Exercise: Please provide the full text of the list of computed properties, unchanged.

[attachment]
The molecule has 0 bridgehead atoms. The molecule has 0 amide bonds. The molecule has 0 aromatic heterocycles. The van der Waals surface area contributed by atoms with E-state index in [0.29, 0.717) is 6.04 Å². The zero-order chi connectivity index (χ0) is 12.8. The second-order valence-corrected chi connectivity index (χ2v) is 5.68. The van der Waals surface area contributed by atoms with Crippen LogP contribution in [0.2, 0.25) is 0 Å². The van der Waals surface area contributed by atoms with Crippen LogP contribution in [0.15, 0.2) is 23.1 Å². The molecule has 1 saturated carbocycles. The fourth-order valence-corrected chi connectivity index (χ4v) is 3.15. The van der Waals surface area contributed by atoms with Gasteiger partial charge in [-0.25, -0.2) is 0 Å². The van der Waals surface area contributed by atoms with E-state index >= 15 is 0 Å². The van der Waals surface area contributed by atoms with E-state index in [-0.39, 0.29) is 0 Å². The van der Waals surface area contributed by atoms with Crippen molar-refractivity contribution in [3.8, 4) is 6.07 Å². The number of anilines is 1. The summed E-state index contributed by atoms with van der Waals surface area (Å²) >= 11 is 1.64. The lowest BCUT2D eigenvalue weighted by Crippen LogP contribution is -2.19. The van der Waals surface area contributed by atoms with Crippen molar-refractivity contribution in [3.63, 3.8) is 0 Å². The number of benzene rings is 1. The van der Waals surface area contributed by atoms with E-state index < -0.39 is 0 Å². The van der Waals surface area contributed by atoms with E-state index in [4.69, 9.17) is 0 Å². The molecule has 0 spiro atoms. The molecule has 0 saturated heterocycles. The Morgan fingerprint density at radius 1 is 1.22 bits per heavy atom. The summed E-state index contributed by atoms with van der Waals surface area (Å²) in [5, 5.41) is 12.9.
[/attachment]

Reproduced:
The molecule has 0 bridgehead atoms. The molecule has 0 amide bonds. The molecule has 0 aromatic heterocycles. The van der Waals surface area contributed by atoms with E-state index in [0.29, 0.717) is 6.04 Å². The zero-order chi connectivity index (χ0) is 12.8. The second-order valence-corrected chi connectivity index (χ2v) is 5.68. The van der Waals surface area contributed by atoms with Crippen LogP contribution in [0.2, 0.25) is 0 Å². The van der Waals surface area contributed by atoms with Crippen LogP contribution in [0.15, 0.2) is 23.1 Å². The molecule has 1 saturated carbocycles. The fourth-order valence-corrected chi connectivity index (χ4v) is 3.15. The van der Waals surface area contributed by atoms with Gasteiger partial charge in [-0.25, -0.2) is 0 Å². The van der Waals surface area contributed by atoms with E-state index >= 15 is 0 Å². The van der Waals surface area contributed by atoms with E-state index in [-0.39, 0.29) is 0 Å². The van der Waals surface area contributed by atoms with Crippen molar-refractivity contribution in [3.8, 4) is 6.07 Å². The number of anilines is 1. The summed E-state index contributed by atoms with van der Waals surface area (Å²) >= 11 is 1.64. The lowest BCUT2D eigenvalue weighted by Crippen LogP contribution is -2.19. The van der Waals surface area contributed by atoms with Crippen molar-refractivity contribution in [3.63, 3.8) is 0 Å². The number of benzene rings is 1. The van der Waals surface area contributed by atoms with E-state index < -0.39 is 0 Å². The van der Waals surface area contributed by atoms with E-state index in [4.69, 9.17) is 0 Å². The molecule has 0 spiro atoms. The molecule has 0 saturated heterocycles. The Morgan fingerprint density at radius 1 is 1.22 bits per heavy atom. The summed E-state index contributed by atoms with van der Waals surface area (Å²) in [5, 5.41) is 12.9.